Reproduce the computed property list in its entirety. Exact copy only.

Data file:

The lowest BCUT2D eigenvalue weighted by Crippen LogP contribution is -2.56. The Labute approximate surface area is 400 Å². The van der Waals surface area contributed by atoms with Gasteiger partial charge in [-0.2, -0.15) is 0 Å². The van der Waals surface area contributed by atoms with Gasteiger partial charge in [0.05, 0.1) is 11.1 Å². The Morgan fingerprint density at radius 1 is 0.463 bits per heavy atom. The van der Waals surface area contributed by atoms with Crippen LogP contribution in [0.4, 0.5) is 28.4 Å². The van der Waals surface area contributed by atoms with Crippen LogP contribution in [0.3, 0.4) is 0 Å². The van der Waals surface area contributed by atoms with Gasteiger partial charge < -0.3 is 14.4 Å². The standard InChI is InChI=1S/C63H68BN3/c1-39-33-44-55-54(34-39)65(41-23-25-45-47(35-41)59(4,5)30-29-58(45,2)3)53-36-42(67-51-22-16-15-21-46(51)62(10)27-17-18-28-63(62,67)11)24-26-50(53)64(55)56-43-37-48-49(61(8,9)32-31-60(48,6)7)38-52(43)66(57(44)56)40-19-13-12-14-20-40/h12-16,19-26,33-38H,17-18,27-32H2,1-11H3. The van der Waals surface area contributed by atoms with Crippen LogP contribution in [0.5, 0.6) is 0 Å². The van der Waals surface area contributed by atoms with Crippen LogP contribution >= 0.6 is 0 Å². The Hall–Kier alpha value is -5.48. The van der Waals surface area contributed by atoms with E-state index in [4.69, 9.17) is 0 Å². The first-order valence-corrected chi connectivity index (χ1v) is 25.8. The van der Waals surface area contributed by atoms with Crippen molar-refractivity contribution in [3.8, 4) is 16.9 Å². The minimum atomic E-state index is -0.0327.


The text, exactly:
The lowest BCUT2D eigenvalue weighted by Crippen LogP contribution is -2.56. The Labute approximate surface area is 400 Å². The van der Waals surface area contributed by atoms with Gasteiger partial charge in [-0.2, -0.15) is 0 Å². The van der Waals surface area contributed by atoms with Gasteiger partial charge in [0.05, 0.1) is 11.1 Å². The Morgan fingerprint density at radius 1 is 0.463 bits per heavy atom. The van der Waals surface area contributed by atoms with Crippen LogP contribution in [0.4, 0.5) is 28.4 Å². The van der Waals surface area contributed by atoms with Crippen LogP contribution in [0.3, 0.4) is 0 Å². The van der Waals surface area contributed by atoms with Gasteiger partial charge < -0.3 is 14.4 Å². The standard InChI is InChI=1S/C63H68BN3/c1-39-33-44-55-54(34-39)65(41-23-25-45-47(35-41)59(4,5)30-29-58(45,2)3)53-36-42(67-51-22-16-15-21-46(51)62(10)27-17-18-28-63(62,67)11)24-26-50(53)64(55)56-43-37-48-49(61(8,9)32-31-60(48,6)7)38-52(43)66(57(44)56)40-19-13-12-14-20-40/h12-16,19-26,33-38H,17-18,27-32H2,1-11H3. The van der Waals surface area contributed by atoms with Crippen LogP contribution in [0.5, 0.6) is 0 Å². The van der Waals surface area contributed by atoms with Crippen LogP contribution >= 0.6 is 0 Å². The Hall–Kier alpha value is -5.48. The van der Waals surface area contributed by atoms with E-state index in [4.69, 9.17) is 0 Å². The first-order valence-corrected chi connectivity index (χ1v) is 25.8. The van der Waals surface area contributed by atoms with Crippen molar-refractivity contribution in [3.8, 4) is 16.9 Å². The minimum atomic E-state index is -0.0327.